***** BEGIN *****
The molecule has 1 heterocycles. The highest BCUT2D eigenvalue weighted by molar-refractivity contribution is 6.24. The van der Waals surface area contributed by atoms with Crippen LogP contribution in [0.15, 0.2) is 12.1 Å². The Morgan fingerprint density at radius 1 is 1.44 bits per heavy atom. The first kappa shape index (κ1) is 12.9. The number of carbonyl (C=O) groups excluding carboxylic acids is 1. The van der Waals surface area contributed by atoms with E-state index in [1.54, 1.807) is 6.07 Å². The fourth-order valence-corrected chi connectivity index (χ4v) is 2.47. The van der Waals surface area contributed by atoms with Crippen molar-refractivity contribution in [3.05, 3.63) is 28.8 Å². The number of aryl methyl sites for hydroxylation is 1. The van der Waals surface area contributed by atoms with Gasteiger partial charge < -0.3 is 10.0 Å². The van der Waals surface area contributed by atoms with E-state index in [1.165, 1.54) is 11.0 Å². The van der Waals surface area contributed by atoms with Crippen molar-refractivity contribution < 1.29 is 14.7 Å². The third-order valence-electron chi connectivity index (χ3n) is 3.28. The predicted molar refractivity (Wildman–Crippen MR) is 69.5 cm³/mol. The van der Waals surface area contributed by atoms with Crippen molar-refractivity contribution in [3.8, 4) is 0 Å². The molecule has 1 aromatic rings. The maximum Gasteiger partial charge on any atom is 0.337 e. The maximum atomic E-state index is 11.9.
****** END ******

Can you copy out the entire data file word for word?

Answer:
The molecule has 1 heterocycles. The highest BCUT2D eigenvalue weighted by molar-refractivity contribution is 6.24. The van der Waals surface area contributed by atoms with Crippen LogP contribution in [0.15, 0.2) is 12.1 Å². The Morgan fingerprint density at radius 1 is 1.44 bits per heavy atom. The first kappa shape index (κ1) is 12.9. The number of carbonyl (C=O) groups excluding carboxylic acids is 1. The van der Waals surface area contributed by atoms with E-state index in [1.54, 1.807) is 6.07 Å². The fourth-order valence-corrected chi connectivity index (χ4v) is 2.47. The van der Waals surface area contributed by atoms with Crippen molar-refractivity contribution in [3.05, 3.63) is 28.8 Å². The number of aryl methyl sites for hydroxylation is 1. The van der Waals surface area contributed by atoms with Gasteiger partial charge < -0.3 is 10.0 Å². The van der Waals surface area contributed by atoms with E-state index in [1.165, 1.54) is 11.0 Å². The van der Waals surface area contributed by atoms with Crippen molar-refractivity contribution < 1.29 is 14.7 Å². The third-order valence-electron chi connectivity index (χ3n) is 3.28. The predicted molar refractivity (Wildman–Crippen MR) is 69.5 cm³/mol. The van der Waals surface area contributed by atoms with Crippen molar-refractivity contribution in [3.8, 4) is 0 Å². The molecule has 1 aromatic rings. The maximum Gasteiger partial charge on any atom is 0.337 e. The maximum atomic E-state index is 11.9.